Life is full of see-saws.
Experiences come that range from the traumatic to the ridiculous. One moment we could be laughing at something funny and a little later we may be horrified by an accident on the road. I remember vividly a drive down to Gurgaon for a meeting many years ago with my dear friend Stefan. We were idly chatting, possibly cracking some of our infamous puns; I can’t quite remember now. Suddenly, there was a screech of tyres, and as I turned in the direction of the sound, I caught the glimpse (never to be forgotten) of the body of a person being thrown at least 10 feet up in the air. Stefan who had seen more than I had, said that he had seen the man who was a traffic attendant, trying to stop some children who were on the other side from crossing the freeway. Putting the two scenes together, it seems that the man saved them by almost certainly losing his life. There was no mention of it in the papers the next day. A violent, shocking mundane incident, not warranting anyone’s notice. From pun to pain with no transition to prepare one. See-saw. It cast a pall.
My days have been messy, hunkered down in the trenches of teaching. Trenches of teaching…that’s quite the next post I think. Keep a lookout for that one coming up! Anyway, I’m in the thick of the battle with unhelpful habits, disruptions, distractions, interrupted learning, non-compliances, and the euphoria of seeing unmistakable change, growth, impact, learning and transformation. The situation is perplexing; like a rich crop of golden wheat growing, choking; entangled with weeds. Is it order sown in the midst of chaos, or chaos sown in the midst of order? I’m spending day after day meeting with students, trying to understand them, trying to motivate them, get them to consider change, develop a taste for order; trying to give them a vision of something much greater…often with seemingly little success. And then others to whom I speak one word of appreciation or encouragement, and they light up, suffused with pleasure, and try so very hard, it brings tears to my eyes. See-saw. Days when you’re not quite sure whether you got it right or wrong.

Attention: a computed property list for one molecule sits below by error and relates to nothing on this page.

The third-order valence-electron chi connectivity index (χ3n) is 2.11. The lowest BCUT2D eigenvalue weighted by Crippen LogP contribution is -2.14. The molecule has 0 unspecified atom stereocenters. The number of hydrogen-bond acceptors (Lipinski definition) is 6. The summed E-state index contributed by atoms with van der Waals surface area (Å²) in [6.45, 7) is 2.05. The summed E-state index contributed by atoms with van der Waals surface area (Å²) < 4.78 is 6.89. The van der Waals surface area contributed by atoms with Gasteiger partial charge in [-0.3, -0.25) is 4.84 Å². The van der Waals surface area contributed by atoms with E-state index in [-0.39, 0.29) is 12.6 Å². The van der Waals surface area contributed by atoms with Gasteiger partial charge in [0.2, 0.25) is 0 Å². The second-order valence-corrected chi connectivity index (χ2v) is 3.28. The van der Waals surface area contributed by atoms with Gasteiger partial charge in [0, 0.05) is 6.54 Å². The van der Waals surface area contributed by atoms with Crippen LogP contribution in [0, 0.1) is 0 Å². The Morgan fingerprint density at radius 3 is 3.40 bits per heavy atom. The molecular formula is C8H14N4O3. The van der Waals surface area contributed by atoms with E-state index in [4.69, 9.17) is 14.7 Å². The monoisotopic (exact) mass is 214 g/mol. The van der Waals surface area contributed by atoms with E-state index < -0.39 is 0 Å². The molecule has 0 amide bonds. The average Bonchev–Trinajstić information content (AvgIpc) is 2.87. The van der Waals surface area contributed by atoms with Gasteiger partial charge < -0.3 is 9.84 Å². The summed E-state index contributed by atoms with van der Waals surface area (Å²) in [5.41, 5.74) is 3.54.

At home, Dad astonishes us by his appetite. The man who, for the last several years, had been eating less and less food, coming down to being finicky about eating more than one chapati in a day, with a handful of rice that would fit in the palm of my hand, is now eating at the least, 6 chapatis, and about half a plateful of rice that a normal man would eat, along with vegetables and other things that I cook. The beauty is he has no idea of how much he’s eating since it’s all blended. Again I’m grateful to God who has so graciously heard prayer for my dad and turned things around for us as a family. A slow see from a saw! The breaking of dawn from the see-saw of day and night.
Yesterday, I was pleasantly surprised and encouraged to hear many affirmations from the Bridges Grade 8 students who saw change happening in the class, which being in the trenches, I couldn’t see! And conversations with Dan and Dilip, friends and brothers, with their encouragement, quiet suggestions and perspectives, have been important reference points in this building and ploughing work in people’s lives. And then my other friend and colleague Raj, shared a video with me about how the reintroduction of wolves (which are primary predators) caused the rejuvenation and revival of Yellowstone National Park. You can watch the video below.
Raj showed me an allegory of how what is often considered negative is an important agent of growth and transformation, with the context of how God uses such people and events to shape us and others. The video and the conversations all fitted together, as I began to realize that see-sawing does not mean that change is not happening, or even that growth is not happening. It’s a bit like a tug o’ war that we’re in trying to move ourselves, people and situations into a better place. There is always opposition when we go for things that please God.
I have the most wonderful opportunity now to continue to work on my own dreams as a teacher, personality, style and character, and the shadow of hope continues to be cast by students and situations that I’m involved with. The fields are ripe for harvest, but labourers are few who are faithful. None of us are a mistake or in any situation by coincidence. The cultivation of hope often see-saws, and teachers, parents, pastors, social workers and doctors know this truth very, very well.
He shall walk, and walk and weep, bearing the handful of seed; he shall come and come with singing, bearing his sheaves… Psalm 126:6
This is the promise of God, that it isn’t labour in vain or futility. We may well be the only person in someone’s life who is holding out hope to them.